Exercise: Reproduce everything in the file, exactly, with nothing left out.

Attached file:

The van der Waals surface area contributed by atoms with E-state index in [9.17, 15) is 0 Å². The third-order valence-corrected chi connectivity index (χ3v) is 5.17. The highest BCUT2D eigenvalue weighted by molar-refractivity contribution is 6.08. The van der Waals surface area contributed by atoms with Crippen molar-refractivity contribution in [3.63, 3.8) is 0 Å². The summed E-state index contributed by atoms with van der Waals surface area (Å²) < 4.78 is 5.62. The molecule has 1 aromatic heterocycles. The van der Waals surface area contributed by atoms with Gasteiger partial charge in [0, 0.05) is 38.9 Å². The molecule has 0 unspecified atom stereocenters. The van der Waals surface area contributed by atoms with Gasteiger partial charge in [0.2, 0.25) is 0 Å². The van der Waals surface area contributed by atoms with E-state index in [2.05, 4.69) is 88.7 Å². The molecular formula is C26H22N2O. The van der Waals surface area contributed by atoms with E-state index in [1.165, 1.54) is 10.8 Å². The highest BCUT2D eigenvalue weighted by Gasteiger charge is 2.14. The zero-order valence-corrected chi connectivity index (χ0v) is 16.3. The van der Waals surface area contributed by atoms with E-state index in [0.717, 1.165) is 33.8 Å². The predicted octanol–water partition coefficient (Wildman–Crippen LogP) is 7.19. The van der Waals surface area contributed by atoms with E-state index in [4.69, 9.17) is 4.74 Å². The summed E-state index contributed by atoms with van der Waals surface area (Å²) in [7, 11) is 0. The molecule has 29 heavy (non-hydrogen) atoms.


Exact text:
The van der Waals surface area contributed by atoms with E-state index in [9.17, 15) is 0 Å². The third-order valence-corrected chi connectivity index (χ3v) is 5.17. The highest BCUT2D eigenvalue weighted by molar-refractivity contribution is 6.08. The van der Waals surface area contributed by atoms with Crippen molar-refractivity contribution in [3.63, 3.8) is 0 Å². The summed E-state index contributed by atoms with van der Waals surface area (Å²) < 4.78 is 5.62. The molecule has 1 aromatic heterocycles. The van der Waals surface area contributed by atoms with Gasteiger partial charge in [0, 0.05) is 38.9 Å². The molecule has 0 unspecified atom stereocenters. The van der Waals surface area contributed by atoms with Gasteiger partial charge in [0.2, 0.25) is 0 Å². The van der Waals surface area contributed by atoms with E-state index in [2.05, 4.69) is 88.7 Å². The molecular formula is C26H22N2O. The van der Waals surface area contributed by atoms with E-state index in [1.165, 1.54) is 10.8 Å². The highest BCUT2D eigenvalue weighted by Gasteiger charge is 2.14. The zero-order valence-corrected chi connectivity index (χ0v) is 16.3. The van der Waals surface area contributed by atoms with E-state index in [0.717, 1.165) is 33.8 Å². The predicted octanol–water partition coefficient (Wildman–Crippen LogP) is 7.19. The van der Waals surface area contributed by atoms with E-state index in [4.69, 9.17) is 4.74 Å². The summed E-state index contributed by atoms with van der Waals surface area (Å²) in [7, 11) is 0. The molecule has 29 heavy (non-hydrogen) atoms.